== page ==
6 Creative Ways to Express Yourself in Writing

This is a guest post by Rose Scott – a tutor and freelance writer who describes herself as ‘born to write’.
She is self-employed, does what she loves and wakes up every morning with the desire to inspire and create.
You can connect with her on LinkedIn.

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Introduction

Doing regular things in a new, creative way is always a great chance to challenge ourselves, learn and grow, and see progress when feeling stuck.

The following post will give you ideas on how to express yourself in writing. What it teaches you can be applied to many areas in life even if you’re not a writer.

Putting pen to paper engages our mind in a different, unique way that no other activity can replicate. And the effect is huge. Once you express yourself better this way, you’ll also communicate more easily and even improve your relationships because of that by opening up to others and sharing what’s on your mind freely.

It will also get your creative juices flowing and let you think of innovative ways to deal with stuff in daily life.

Enter Rose, a passionate writer full of inspiration and creativity, and see the 6 best ways she uses to express herself in writing.

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You need to come up with another great post. The topic is chosen, a cup of a fragrant Brazilian coffee is ready to perk you up, and a cozy setting doesn’t sidetrack you.

What else is needed to arrange your ideas? How do you keep from staring at a blank document for hours with no idea how to get started, how to proceed, or how to wrap it up?

Luckily, there are dozens of tricks to help you out.

Have you ever thought of paper cups as a fashionable décor option for walls, for example? Thinking-out-of-the-box is a good practice to beat writer’s block, and as the example shows, it’s a good way to save money on interior design, too! It makes you broaden your horizons and see everyday things from a different perspective.

And that’s just the beginning. In this post you’ll learn how to easily transform thoughts into written words, use expressive literary devices to make your writings even more engaging, and much more.

How to Express Yourself in Writing

1. Take cue from renowned writers.

I do love reading expert recipes on achieving success. They give a hint on how you might communicate a message directly to your readers’ ears.

Here are the three I’m trying to stick to in my own writing:

1. Starting.

Although Mark Twain wrote in the late nineteenth and early twentieth centuries, his advice is always up-to-date. Here’s what he once suggested: “The secret of getting ahead is getting started. The secret of getting started is breaking your complex overwhelming tasks into small manageable tasks, and then starting on the first one.”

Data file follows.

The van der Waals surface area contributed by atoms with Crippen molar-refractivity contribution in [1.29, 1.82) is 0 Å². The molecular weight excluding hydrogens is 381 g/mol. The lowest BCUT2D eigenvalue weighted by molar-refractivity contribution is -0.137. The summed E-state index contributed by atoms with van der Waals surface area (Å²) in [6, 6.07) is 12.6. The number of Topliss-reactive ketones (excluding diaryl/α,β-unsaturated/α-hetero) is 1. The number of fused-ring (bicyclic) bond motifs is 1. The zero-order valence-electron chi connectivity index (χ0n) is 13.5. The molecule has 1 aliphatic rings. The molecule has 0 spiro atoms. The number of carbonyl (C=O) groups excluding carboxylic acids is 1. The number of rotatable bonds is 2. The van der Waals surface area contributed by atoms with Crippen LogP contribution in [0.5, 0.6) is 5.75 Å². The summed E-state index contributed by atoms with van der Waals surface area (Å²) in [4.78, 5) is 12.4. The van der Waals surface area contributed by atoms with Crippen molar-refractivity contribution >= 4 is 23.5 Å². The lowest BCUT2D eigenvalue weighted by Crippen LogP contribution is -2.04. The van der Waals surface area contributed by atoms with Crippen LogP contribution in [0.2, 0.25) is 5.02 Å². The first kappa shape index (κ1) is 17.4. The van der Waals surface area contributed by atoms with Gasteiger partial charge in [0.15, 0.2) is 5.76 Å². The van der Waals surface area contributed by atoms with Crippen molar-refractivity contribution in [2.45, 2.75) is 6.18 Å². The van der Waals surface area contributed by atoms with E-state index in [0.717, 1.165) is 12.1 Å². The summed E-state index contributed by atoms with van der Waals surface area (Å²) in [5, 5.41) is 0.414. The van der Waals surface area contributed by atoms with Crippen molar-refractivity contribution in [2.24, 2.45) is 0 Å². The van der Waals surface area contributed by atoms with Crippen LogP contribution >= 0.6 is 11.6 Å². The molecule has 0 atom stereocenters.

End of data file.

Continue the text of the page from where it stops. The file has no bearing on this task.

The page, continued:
So, why not write just three or five passages a day, rereading what has already been noted and making any needed corrections on the fly?

2. Introductions.

In one of his interviews published on The Atlantic website, Stephen King advised writers on what makes for a good introduction: “An opening line should invite the reader to begin the story. It should say: Listen. Come in here. You want to know about this.”

This is what you should remind yourself of each time you start a new story, blog post, or article. Imagine you are your own reader, and omit anything that is too general, obvious, or overly sophisticated.

3. Just write something down.

And here’s what the author of “Bird by Bird,” Anne Lamott, finds helpful: “I encourage my students at times like these to get one page of anything written, three hundred words of memories or dreams or stream of consciousness on how much they hate writing — just for the hell of it, just to keep their fingers from becoming too arthritic…”

This is sage advice, especially when you need to let your negative emotions go before creating something worth reading.

2. Make the most of celebrity speeches, short films, and talk shows.

Why not write a speech along the lines of those delivered by Barack Obama, Oprah Winfrey, or Steve Jobs?

Analyze speeches of celebrities or famous political figures and keep track of the literary devices they use, noting which of them help evoke the feelings the speakers were aiming for.

However, only imitate their style for training purposes! After all, you don’t want to be accused of style plagiarism, not to mention duplicating exact phrases or statements.